Sermon for St Francis 4 October 2009

Here is the sermon preached yesterday for St Francis

That Gospel reading is our jumping off point this week because it was a jumping off point for St Francis himself. It was on hearing this gospel that his manner of life was changed. He heard it and believed it was a call directly to him and he acted on it.

I sometimes wonder whether saints are actually very nice people. People who get things done in the church often don’t seem to me to be the kind of person that I would want to spend much time with. Notwithstanding the fact that there is very much that is attractive about St Francis, I’m not so very sure that I would have enjoyed being his companion. Certainly, his capacity for taking the gospel literally might have tried my patience a little.

For I tend to love metaphor and wordplay. I enjoy puns and playing with words. Give me a gospel reading and I rejoice in being able to find many different ways of interpreting it, some of which contradict one another completely. (That probably makes me rather trying to be with for some people). But it means that I find Francis something of an enigma – for he seems to have been able to read the gospel and apply it to himself without fear of the consequences. If the gospel told him to go out into the world taking no gold or silver, no spare clothes and nothing to protect him, then off he would go.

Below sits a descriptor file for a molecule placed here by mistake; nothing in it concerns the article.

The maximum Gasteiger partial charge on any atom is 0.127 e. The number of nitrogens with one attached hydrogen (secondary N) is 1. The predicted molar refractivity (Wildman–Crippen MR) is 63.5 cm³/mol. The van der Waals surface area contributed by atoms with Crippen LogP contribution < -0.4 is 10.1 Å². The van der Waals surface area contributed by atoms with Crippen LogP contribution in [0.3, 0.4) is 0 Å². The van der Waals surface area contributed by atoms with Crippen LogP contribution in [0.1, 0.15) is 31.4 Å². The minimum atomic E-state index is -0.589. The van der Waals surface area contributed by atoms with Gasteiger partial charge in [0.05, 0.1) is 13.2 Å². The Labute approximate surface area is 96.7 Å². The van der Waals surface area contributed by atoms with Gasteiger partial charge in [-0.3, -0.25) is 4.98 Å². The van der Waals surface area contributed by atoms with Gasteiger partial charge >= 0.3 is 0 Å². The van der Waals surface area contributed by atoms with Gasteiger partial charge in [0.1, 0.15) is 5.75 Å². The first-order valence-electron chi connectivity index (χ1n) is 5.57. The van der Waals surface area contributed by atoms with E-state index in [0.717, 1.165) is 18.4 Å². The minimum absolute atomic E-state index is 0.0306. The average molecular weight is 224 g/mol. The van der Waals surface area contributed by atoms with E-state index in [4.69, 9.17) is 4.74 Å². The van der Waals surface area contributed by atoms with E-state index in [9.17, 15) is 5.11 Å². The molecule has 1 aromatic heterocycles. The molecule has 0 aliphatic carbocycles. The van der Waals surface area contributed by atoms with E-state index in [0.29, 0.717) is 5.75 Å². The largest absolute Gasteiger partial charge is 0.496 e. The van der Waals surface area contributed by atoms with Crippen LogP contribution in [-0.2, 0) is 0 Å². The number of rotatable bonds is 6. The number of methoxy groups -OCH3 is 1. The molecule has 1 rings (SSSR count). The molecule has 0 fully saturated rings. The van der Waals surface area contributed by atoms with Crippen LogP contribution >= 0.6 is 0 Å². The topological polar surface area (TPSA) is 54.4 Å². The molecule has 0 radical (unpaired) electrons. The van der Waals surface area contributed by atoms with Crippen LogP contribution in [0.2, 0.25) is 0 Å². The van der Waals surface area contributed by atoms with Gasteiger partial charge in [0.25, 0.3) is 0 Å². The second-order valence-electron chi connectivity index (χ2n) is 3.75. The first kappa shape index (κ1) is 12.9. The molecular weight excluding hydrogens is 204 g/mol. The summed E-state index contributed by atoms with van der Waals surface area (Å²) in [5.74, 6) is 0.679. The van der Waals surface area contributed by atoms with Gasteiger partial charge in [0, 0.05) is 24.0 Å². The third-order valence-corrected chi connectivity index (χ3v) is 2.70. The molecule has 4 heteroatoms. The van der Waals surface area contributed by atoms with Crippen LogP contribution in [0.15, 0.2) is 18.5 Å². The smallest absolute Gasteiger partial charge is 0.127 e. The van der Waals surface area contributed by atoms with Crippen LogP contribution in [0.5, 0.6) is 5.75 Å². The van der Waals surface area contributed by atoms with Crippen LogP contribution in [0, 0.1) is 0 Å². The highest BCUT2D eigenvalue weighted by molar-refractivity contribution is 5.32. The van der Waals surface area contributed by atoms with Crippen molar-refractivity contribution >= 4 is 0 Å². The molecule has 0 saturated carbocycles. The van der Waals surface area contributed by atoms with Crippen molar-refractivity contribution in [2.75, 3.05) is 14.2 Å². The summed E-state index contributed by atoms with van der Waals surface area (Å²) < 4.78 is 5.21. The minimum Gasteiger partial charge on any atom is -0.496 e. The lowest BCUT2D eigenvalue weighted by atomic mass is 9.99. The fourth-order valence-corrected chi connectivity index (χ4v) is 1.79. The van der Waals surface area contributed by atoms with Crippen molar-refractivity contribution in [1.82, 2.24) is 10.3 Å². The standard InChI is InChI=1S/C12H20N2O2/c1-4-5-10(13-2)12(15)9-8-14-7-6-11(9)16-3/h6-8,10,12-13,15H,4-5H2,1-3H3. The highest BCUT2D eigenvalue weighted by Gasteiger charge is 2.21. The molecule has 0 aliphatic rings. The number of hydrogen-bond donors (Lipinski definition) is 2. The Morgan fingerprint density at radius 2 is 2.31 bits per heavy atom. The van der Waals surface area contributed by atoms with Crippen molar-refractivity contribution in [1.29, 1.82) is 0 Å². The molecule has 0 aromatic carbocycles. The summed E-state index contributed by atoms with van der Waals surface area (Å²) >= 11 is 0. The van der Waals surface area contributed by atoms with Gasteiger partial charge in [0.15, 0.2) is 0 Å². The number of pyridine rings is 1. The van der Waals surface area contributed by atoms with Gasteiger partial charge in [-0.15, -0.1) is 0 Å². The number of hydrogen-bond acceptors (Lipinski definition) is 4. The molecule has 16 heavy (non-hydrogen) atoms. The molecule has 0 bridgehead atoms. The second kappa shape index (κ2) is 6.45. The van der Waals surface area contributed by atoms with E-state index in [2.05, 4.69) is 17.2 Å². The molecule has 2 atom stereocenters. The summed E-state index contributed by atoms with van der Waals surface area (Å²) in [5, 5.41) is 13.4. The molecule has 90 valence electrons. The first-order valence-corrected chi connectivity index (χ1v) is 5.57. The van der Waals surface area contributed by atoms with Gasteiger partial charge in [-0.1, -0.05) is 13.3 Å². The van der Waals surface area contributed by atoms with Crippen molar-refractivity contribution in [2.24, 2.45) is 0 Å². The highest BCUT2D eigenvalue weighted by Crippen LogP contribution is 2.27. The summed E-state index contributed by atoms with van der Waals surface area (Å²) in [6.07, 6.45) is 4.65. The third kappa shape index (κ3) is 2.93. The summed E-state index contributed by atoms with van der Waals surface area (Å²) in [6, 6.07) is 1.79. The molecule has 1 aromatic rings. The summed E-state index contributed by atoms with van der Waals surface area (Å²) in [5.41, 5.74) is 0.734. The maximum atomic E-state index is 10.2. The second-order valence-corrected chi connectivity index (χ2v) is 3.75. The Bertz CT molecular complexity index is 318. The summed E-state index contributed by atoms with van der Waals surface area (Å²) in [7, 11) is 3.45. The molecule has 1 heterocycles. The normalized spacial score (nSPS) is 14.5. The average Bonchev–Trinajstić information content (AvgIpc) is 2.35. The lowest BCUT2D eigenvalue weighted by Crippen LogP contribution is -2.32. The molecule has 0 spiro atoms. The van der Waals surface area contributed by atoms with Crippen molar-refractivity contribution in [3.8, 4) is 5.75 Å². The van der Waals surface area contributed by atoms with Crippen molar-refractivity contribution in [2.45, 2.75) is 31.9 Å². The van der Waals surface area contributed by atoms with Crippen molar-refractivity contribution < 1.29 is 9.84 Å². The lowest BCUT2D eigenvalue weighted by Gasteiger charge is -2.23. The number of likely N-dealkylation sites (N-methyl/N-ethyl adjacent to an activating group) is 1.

If it were me, I would have written something beautiful on what it means to become spiritually poor in order to receive the riches of God.

Not so with Francis. Off came his rich clothes. Left behind were his home comforts. And all the securities that wealth can bring he left behind him.

There are some wonderful visual images of Francis that have lingered to our day. For he is still loved by people. And it is easier to picture people whom we love. Several classic poses linger in people’s minds when they think of him.

  • Stripping off his clothes in public in Assisi, for example – giving his rich father back all he had received from him and disowning the wealth of merchant life.
  • or just dressed in his new simple habit of brown simple cloth. A girdle at his waist, his feet bare or covered in simple sandals.
  • or preaching to the birds, Alive to the fact that everything around him was a-trembling with God’s presence.

Delving a little deeper, it is more difficult to sort out what is really connected with Francis and what is wishful thinking.

There is a tendency in church to romanticise the past with what we hope for, for ourselves.

We see this in Scotland over the Celtic tradition. On many weeks of the year we see people here in St Mary’s who are on their way on pilgrimage to Iona to a place where spirituality seems easier. Where holy things seem nearer. Where prayer seems purer.

We must beware of such sentimentality. No doubt pilgrimage to Iona or Assisi is valuable, but the true value in pilgrimage is found on the journey and is measured when we return, not when we are there.